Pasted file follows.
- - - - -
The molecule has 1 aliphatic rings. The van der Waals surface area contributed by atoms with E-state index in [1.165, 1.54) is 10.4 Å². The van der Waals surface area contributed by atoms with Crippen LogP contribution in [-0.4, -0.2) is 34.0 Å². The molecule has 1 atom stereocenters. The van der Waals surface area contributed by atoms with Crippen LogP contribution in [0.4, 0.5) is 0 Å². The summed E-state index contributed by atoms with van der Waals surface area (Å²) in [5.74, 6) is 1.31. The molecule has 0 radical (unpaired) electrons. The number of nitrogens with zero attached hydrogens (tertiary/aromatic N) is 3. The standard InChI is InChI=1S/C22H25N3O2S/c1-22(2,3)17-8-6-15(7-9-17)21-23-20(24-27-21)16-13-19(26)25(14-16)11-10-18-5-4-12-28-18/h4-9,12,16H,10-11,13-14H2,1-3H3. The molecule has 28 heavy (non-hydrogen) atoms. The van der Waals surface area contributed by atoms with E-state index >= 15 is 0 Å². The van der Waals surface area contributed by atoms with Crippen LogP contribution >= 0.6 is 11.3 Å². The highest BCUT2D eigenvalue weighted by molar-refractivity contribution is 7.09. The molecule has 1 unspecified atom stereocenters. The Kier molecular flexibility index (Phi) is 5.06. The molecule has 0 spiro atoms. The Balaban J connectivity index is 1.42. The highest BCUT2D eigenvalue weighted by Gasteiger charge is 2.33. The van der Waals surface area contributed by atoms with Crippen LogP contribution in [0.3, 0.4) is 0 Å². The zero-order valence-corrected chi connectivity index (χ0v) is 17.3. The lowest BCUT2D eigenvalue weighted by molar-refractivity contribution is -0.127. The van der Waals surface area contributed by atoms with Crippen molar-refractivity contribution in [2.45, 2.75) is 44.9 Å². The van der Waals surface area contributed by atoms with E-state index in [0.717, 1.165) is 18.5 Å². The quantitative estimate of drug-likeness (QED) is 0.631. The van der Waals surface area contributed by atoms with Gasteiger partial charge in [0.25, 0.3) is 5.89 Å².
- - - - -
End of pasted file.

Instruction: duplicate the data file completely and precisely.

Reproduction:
The molecule has 1 aliphatic rings. The van der Waals surface area contributed by atoms with E-state index in [1.165, 1.54) is 10.4 Å². The van der Waals surface area contributed by atoms with Crippen LogP contribution in [-0.4, -0.2) is 34.0 Å². The molecule has 1 atom stereocenters. The van der Waals surface area contributed by atoms with Crippen LogP contribution in [0.4, 0.5) is 0 Å². The summed E-state index contributed by atoms with van der Waals surface area (Å²) in [5.74, 6) is 1.31. The molecule has 0 radical (unpaired) electrons. The number of nitrogens with zero attached hydrogens (tertiary/aromatic N) is 3. The standard InChI is InChI=1S/C22H25N3O2S/c1-22(2,3)17-8-6-15(7-9-17)21-23-20(24-27-21)16-13-19(26)25(14-16)11-10-18-5-4-12-28-18/h4-9,12,16H,10-11,13-14H2,1-3H3. The molecule has 28 heavy (non-hydrogen) atoms. The van der Waals surface area contributed by atoms with E-state index >= 15 is 0 Å². The van der Waals surface area contributed by atoms with Crippen LogP contribution >= 0.6 is 11.3 Å². The highest BCUT2D eigenvalue weighted by molar-refractivity contribution is 7.09. The molecule has 1 unspecified atom stereocenters. The Kier molecular flexibility index (Phi) is 5.06. The molecule has 0 spiro atoms. The Balaban J connectivity index is 1.42. The highest BCUT2D eigenvalue weighted by Gasteiger charge is 2.33. The van der Waals surface area contributed by atoms with Crippen LogP contribution in [0.3, 0.4) is 0 Å². The zero-order valence-corrected chi connectivity index (χ0v) is 17.3. The lowest BCUT2D eigenvalue weighted by molar-refractivity contribution is -0.127. The van der Waals surface area contributed by atoms with Crippen molar-refractivity contribution in [2.45, 2.75) is 44.9 Å². The van der Waals surface area contributed by atoms with E-state index in [0.717, 1.165) is 18.5 Å². The quantitative estimate of drug-likeness (QED) is 0.631. The van der Waals surface area contributed by atoms with Gasteiger partial charge in [0.25, 0.3) is 5.89 Å².